Ultimately, here’s how it went down. Finally around 2pm, when Reeve’s personal pumpkin-banana-whole wheat cake was cooling, because I had to do something, and Larry was out taking care of party things (including buying cookies and not dropping off platters at the caterers — something had to give), two interesting men showed up. They talked for a long time and then finally, pinpointed the location of the animal, with a little scope and a magnifying glass, and after determining that it was a small, but very loud bird, who was sadly stuck, they opened up the wall, gently removed him and set him free. For a small fortune, of course.
At 3:30, I finally started making frostings and assembling the cakes. Beaten down enough by the day, I opted to only decorate the three layers of eight inch cakes, and take a chance, skipping the two-layer 9-inch cake, but only after I had already made a ridiculous amount of frosting, of course. It was a risk, that ultimately paid off, thanks to strategic cutting the next night. Reeve’s cake — a refined sugar-free, whole wheat-based, apple cream cheese frosting-finished (frosting inspired by this recipe) 3-inch stacked cake that was not so bad, but not so fun either — was somehow much more challenging to frost. There was frosting everywhere when I offered Easton a really funny, silly dinner: cereal, which luckily was novel enough as a nighttime meal, that she happily accepted it.
Reeve had a first birthday party that, if I’m being honest, may have scared her more than she actually enjoyed it. But, it was casual and wonderful for her to be celebrated by her family and close friends, who were treated to Easton showing off the spot where a bird used to be. There was food, on black plastic platters, that I’m sure bothered me way more than anyone else noticed, Reeve figured out how to completely lift her 3-inch square cake from the plate and nibbled on it in delight, while everyone else ate an assembled chocolate cake, filled with whipped ganache and raspberry jam, and finished with my favorite cream cheese frosting.
And, the next night, when I finally seriously let myself consider that I had a sinus infection that needed to be treated, I thought about getting our life back on track, and about family dinners. I’ve always been able to keep a bit of a grasp on them, but somehow over the past few weeks, we had taken a terrible slide. I followed zero of my rules, mostly because there wasn’t time, but the result was this: every day I was frantically trying to figure out what to send Easton to school because we didn’t have leftovers for lunches or fruit in the house, except for a bunch of whole apples, unroasted. I worried that I couldn’t really remember what Reeve had eaten for the past few weeks and I missed having a meal plans going into each day. Also, there’s this. I have back pocket meals, like these Savory Oats with Soy, Miso & Sesame, that take 15 minutes, tops. But, in my frenetic state, I lost my footing. I should have at least made an omelet…or maybe I did?
I’m trying to move on from the animal/gas leak/first birthday situation, while not completely forgetting it, because the point of this blog is planning, eating and feeding a family. I need to remember weeks like this, when I couldn’t even muster up the memory to make something as simple as oatmeal, simmered with soy sauce instead of milk and topped with scallions and sesame seeds, instead of nuts and berries. Because we all have times likes this. Sometimes it feels like they stretch on forever, and sometimes, we can look back a bit faster. And, it’s important that we figure out how to make it better for ourselves next time. I know that Reeve and Easton noticed nothing (in terms of the kind of food they were eating), but every night I was dragging myself into bed, just to lay there, beating myself up over all of it.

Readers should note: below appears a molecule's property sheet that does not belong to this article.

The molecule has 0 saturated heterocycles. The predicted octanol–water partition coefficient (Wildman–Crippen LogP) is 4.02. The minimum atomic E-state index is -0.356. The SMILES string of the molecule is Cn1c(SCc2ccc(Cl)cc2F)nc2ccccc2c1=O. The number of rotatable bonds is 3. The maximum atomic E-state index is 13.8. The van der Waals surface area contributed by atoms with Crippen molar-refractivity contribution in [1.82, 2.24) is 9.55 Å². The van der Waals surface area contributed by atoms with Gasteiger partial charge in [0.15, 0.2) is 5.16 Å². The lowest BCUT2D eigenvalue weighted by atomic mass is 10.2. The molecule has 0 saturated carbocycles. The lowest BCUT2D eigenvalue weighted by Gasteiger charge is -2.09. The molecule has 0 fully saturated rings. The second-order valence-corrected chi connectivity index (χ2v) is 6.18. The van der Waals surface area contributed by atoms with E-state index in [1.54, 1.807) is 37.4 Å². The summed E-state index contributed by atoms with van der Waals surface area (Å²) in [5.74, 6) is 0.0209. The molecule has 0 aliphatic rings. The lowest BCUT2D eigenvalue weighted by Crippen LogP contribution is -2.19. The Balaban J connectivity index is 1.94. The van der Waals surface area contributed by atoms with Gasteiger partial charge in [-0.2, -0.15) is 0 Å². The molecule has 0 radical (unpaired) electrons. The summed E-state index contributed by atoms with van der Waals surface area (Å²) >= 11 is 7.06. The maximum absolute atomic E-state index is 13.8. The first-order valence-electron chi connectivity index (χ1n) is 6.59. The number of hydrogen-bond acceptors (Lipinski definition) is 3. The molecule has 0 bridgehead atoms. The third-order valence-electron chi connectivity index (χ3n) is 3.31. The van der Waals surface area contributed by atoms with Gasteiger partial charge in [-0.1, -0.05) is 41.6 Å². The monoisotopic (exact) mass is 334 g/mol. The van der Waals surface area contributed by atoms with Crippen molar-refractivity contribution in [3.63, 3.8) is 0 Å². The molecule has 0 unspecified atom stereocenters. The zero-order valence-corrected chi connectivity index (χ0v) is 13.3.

I have two goals for next time: remember recipes like this. Fast, filling, flavorful recipes that require little more work than pouring and stirring. And, keep in mind what I said here: sometimes, even if the only issue you’re facing is that it’s been a long day, takeout, and admitting that you need help, has to be OK.
Larry and Easton always like everything with an egg on top, including this oatmeal. I am usually fine skipping it, but I will admit that I ate that bowl up there after I took the picture, and it was pretty good. So try it, if you're an egg on top kind of person, skip it if you don't need it. (I'll be honest though: if I'm in the position that I can barely get the savory oats on the table, I'm probably not so interested in dirtying another pan to cook eggs.)
Lastly, I have made a version of this with steel cut oats, adjusting the liquids accordingly, which has been very good. But, that kind of changes the last minute kind of dinner vibe of this whole thing, you know?
- 2 tablespoons white or yellow miso paste
- 1 tablespoon mirin
- 1½ teaspoons toasted or plain sesame oil
- ½ cup low-sodium soy sauce
- 2 cups old-fashioned rolled oats
- 4 thin or 2 thick scallions, cleaned, trimmed and thinly sliced, white and green parts separated
- For serving: green scallion tops, chopped cilantro leaves, sesame oil, sesame seeds, sriracha, gochuchang or spicy sesame oil and/or a fried egg
- In small bowl, stir or whisk together miso paste, mirin and sesame oil.
- Place soy sauce in a liquid measuring cup. Add enough water to get to 3⅓ cups of total liquid. Place in large sauce pot. Bring to a boil.
- When the mixture come to a boil, carefully remove 1 tablespoon and stir it into the miso paste mixture. Set the bowl aside.
- Stir oats into saucepot. Reduce heat to medium, to medium-low, depending upon the strength of your stovetop. You want active small bubbles. Cook 5-6 minutes, or until the mixture is thickened and the oats are tender (keep in mind that oatmeal does firm up a bit off the heat). Remove from heat; stir in scallion whites and miso mixture.
- Divide amongst bowls and serve topped with scallion greens, chopped cilantro, sesame seeds, sesame oil, a spicy sauce, if desired, and/or a fried egg.